Some years ago I had the privilege with many other colleagues to attend the last public lecture before his death given by Scotland’s first First Minister, Donald Dewar.
It was held in Trinity College, Dublin, and warmly appreciated with considerable acclaim by the audience of Ireland’s great and good.
At that time, I was the convener of the Irish Scottish Academic Initiative, which brought together leading universities from both nations. It was, therefore, my duty to act as host to Mr Dewar in the dinner that followed his memorable performance.
He was quiet and seemed tired. In order to engage him, I brought up the old adage of him being the Father of the Scottish Parliament. His reply was immediate and robust: “Tom, you know as well as I do that the only parent of the Scottish Parliament is Margaret Thatcher.”
We then discussed and agreed that if the decade of the 1980s could be removed from Scottish history, then there would be no parliament in Holyrood.
There can be little doubt, therefore, that the Thatcher years were critical to the constitutional history of the Scottish nation.
In 1979, the people of Scotland had given only tepid approval for devolution. There was a modest majority in favour, but this did not reach the level for approval set by the Westminster parliament. Not only that, the nation was divided. Only the Central Belt voted overwhelmingly for a Scottish assembly. In the immediate aftermath of the failed devolution proposal, those who favoured greater powers for Scotland were in a condition of semi-nervous breakdown.
This was also the beginning of the long era of Margaret Thatcher’s governments. A new coinage entered the political dictionary. “Thatcherism” implied rigorous financial control, an energetic attack on inflation (“the British disease” that had plagued earlier governments), and ideological opposition to trade unionism and state intervention in economic activity. The market was now to rule. The post-war consensus on commitment to full employment was destroyed.
Undeniably, Margaret Thatcher became in those years an ogre for the Scottish population, an unenviable reputation which has been maintained. Her clipped southern English upper-middle-class accent jarred. The apparent remorselessness of her economic policies was perceived to have been the basis of rapid and painful Scottish deindustrialisation.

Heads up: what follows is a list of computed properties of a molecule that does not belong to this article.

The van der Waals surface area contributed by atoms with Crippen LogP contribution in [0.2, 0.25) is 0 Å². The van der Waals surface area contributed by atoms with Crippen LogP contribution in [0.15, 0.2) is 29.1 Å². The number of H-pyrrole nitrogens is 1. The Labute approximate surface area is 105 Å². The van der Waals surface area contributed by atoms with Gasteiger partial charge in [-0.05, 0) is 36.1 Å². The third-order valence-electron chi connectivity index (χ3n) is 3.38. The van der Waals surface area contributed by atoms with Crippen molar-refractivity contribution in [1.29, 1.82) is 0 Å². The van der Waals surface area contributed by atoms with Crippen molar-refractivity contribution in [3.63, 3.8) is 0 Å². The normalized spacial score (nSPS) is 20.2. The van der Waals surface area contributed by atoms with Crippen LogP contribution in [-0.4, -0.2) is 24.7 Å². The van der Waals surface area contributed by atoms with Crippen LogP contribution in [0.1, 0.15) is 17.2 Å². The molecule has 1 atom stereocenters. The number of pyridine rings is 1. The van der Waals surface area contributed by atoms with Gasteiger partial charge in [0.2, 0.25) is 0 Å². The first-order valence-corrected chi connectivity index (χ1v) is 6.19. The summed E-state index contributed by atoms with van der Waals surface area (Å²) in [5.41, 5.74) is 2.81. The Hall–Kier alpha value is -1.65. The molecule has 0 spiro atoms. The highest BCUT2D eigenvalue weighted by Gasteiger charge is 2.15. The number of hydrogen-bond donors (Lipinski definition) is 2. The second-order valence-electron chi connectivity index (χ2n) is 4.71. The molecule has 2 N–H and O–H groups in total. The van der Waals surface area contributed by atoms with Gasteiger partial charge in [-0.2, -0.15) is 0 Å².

However, some historians have rightly argued that the historical forces making for the collapse of the old Scottish economy were much more important than the whims of a single politician.
By 1980, the great industries of Scotland had become historical dinosaurs. They were wiped away not only by significant increases in interest rates by the first Thatcherite government, but by the upward swing in world oil prices and the fact that several industries, including shipbuilding and heavy engineering, had been on a life-support system since the end of the Second World War.
Where then stands the relationship between Margaret Thatcher, the Thatcher years and the rise of devolution? The connection was profound. First, the Tory governments of that period changed the Union relationship which had been in place since after the Jacobite risings of the mid-18th century. Over many generations, the Westminster government had kept out of Scottish politics in a condition known as “semi-independence”. Now there was to be full-scale intervention which conflicted deeply with Scottish political and social values. One of the reasons why devolution became more favoured was that a Scottish parliament was seen to be a potential protective shield against such alien policies.
Second, the heavy industries were not only part of Scotland’s economy, but of its national identity. The Thatcher governments, therefore, were seen to be bent on nothing less than an anti-Scottish crusade, not least when the hated poll tax was first imposed north of the Border. All this led to a resurgence of the movement for more Scottish powers in Scotland.
Third, the Thatcher years led to the immolation of the Conservative Party in Scotland – and hence weakened the Union. To this day, the Tory party has not recovered from the memories of those years of the 1980s.
Fourth, a number of other factors were loosening the Union connection in the later years of the 20th century. They included the rise of new nation states after the disintegration of the Soviet empire, the end of the British empire and an increased sense of Scottish identity as the nation was pressed to search for its own intrinsic values. But there can be little doubt that the combination of policies implemented by Margaret Thatcher’s governments in those years was central to the emergence of a powerful movement for more self-government in Scotland.
• Tom Devine is senior personal research professor of history, University of Edinburgh.